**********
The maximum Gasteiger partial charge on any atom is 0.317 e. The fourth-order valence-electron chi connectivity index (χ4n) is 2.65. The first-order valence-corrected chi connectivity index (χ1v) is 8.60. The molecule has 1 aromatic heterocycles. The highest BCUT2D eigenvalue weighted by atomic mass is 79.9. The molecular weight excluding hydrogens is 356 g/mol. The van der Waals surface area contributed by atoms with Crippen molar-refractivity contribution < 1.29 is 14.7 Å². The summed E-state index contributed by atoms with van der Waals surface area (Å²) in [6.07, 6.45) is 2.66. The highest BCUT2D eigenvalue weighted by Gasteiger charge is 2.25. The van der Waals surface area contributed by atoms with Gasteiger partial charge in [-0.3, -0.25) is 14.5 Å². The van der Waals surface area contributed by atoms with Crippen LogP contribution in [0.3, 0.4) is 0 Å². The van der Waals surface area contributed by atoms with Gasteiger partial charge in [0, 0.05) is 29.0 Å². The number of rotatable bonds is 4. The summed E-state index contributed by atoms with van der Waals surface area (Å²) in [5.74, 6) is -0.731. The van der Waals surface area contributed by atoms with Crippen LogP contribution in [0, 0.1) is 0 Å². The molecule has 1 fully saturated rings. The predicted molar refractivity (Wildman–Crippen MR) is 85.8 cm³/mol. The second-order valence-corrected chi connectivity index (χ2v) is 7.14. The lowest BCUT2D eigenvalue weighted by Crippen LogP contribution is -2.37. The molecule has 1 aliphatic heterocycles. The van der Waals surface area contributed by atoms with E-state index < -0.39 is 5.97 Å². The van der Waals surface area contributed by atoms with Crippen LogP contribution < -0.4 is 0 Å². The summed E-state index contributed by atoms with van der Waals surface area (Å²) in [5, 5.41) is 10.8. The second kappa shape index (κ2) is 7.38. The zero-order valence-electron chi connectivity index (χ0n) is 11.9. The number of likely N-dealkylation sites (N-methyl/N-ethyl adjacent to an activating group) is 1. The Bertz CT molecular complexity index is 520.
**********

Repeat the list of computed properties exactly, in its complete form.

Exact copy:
The maximum Gasteiger partial charge on any atom is 0.317 e. The fourth-order valence-electron chi connectivity index (χ4n) is 2.65. The first-order valence-corrected chi connectivity index (χ1v) is 8.60. The molecule has 1 aromatic heterocycles. The highest BCUT2D eigenvalue weighted by atomic mass is 79.9. The molecular weight excluding hydrogens is 356 g/mol. The van der Waals surface area contributed by atoms with Crippen molar-refractivity contribution < 1.29 is 14.7 Å². The summed E-state index contributed by atoms with van der Waals surface area (Å²) in [6.07, 6.45) is 2.66. The highest BCUT2D eigenvalue weighted by Gasteiger charge is 2.25. The van der Waals surface area contributed by atoms with Gasteiger partial charge in [-0.3, -0.25) is 14.5 Å². The van der Waals surface area contributed by atoms with Crippen LogP contribution in [0.3, 0.4) is 0 Å². The van der Waals surface area contributed by atoms with Gasteiger partial charge in [0, 0.05) is 29.0 Å². The number of rotatable bonds is 4. The summed E-state index contributed by atoms with van der Waals surface area (Å²) in [5.74, 6) is -0.731. The van der Waals surface area contributed by atoms with Crippen LogP contribution in [0, 0.1) is 0 Å². The molecule has 1 fully saturated rings. The predicted molar refractivity (Wildman–Crippen MR) is 85.8 cm³/mol. The second-order valence-corrected chi connectivity index (χ2v) is 7.14. The lowest BCUT2D eigenvalue weighted by Crippen LogP contribution is -2.37. The molecule has 1 aliphatic heterocycles. The van der Waals surface area contributed by atoms with E-state index < -0.39 is 5.97 Å². The van der Waals surface area contributed by atoms with Crippen LogP contribution < -0.4 is 0 Å². The summed E-state index contributed by atoms with van der Waals surface area (Å²) in [5, 5.41) is 10.8. The second kappa shape index (κ2) is 7.38. The zero-order valence-electron chi connectivity index (χ0n) is 11.9. The number of likely N-dealkylation sites (N-methyl/N-ethyl adjacent to an activating group) is 1. The Bertz CT molecular complexity index is 520.